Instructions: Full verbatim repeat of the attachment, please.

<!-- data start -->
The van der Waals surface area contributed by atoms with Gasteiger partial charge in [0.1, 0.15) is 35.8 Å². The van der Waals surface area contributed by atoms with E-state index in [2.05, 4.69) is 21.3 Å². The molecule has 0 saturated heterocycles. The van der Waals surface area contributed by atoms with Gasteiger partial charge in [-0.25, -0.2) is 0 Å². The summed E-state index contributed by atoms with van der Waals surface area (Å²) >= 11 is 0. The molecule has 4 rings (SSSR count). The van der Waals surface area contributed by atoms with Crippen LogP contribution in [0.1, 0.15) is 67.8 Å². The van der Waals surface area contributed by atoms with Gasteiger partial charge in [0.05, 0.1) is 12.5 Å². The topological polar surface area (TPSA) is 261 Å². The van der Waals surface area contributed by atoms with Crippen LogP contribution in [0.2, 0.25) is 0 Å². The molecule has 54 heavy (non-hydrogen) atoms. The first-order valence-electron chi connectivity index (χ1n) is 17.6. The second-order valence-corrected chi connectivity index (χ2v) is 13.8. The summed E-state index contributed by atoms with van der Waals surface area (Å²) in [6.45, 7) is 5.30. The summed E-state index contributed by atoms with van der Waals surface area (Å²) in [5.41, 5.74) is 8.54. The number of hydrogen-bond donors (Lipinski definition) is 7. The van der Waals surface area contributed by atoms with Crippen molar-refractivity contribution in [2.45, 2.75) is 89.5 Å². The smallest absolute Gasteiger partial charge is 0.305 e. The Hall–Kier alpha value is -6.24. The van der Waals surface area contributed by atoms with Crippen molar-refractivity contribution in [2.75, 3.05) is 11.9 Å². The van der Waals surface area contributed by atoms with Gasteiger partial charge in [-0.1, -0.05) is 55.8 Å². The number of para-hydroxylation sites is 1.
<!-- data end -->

The van der Waals surface area contributed by atoms with Gasteiger partial charge in [0.1, 0.15) is 35.8 Å². The van der Waals surface area contributed by atoms with E-state index in [2.05, 4.69) is 21.3 Å². The molecule has 0 saturated heterocycles. The van der Waals surface area contributed by atoms with Gasteiger partial charge in [-0.25, -0.2) is 0 Å². The summed E-state index contributed by atoms with van der Waals surface area (Å²) >= 11 is 0. The molecule has 4 rings (SSSR count). The van der Waals surface area contributed by atoms with Crippen LogP contribution in [0.1, 0.15) is 67.8 Å². The van der Waals surface area contributed by atoms with Gasteiger partial charge in [0.05, 0.1) is 12.5 Å². The topological polar surface area (TPSA) is 261 Å². The van der Waals surface area contributed by atoms with Crippen LogP contribution in [0.2, 0.25) is 0 Å². The molecule has 54 heavy (non-hydrogen) atoms. The first-order valence-electron chi connectivity index (χ1n) is 17.6. The second-order valence-corrected chi connectivity index (χ2v) is 13.8. The summed E-state index contributed by atoms with van der Waals surface area (Å²) in [6.45, 7) is 5.30. The summed E-state index contributed by atoms with van der Waals surface area (Å²) in [5.41, 5.74) is 8.54. The number of hydrogen-bond donors (Lipinski definition) is 7. The van der Waals surface area contributed by atoms with Crippen molar-refractivity contribution in [2.45, 2.75) is 89.5 Å². The smallest absolute Gasteiger partial charge is 0.305 e. The Hall–Kier alpha value is -6.24. The van der Waals surface area contributed by atoms with Crippen molar-refractivity contribution in [2.75, 3.05) is 11.9 Å². The van der Waals surface area contributed by atoms with Gasteiger partial charge in [-0.1, -0.05) is 55.8 Å². The number of para-hydroxylation sites is 1.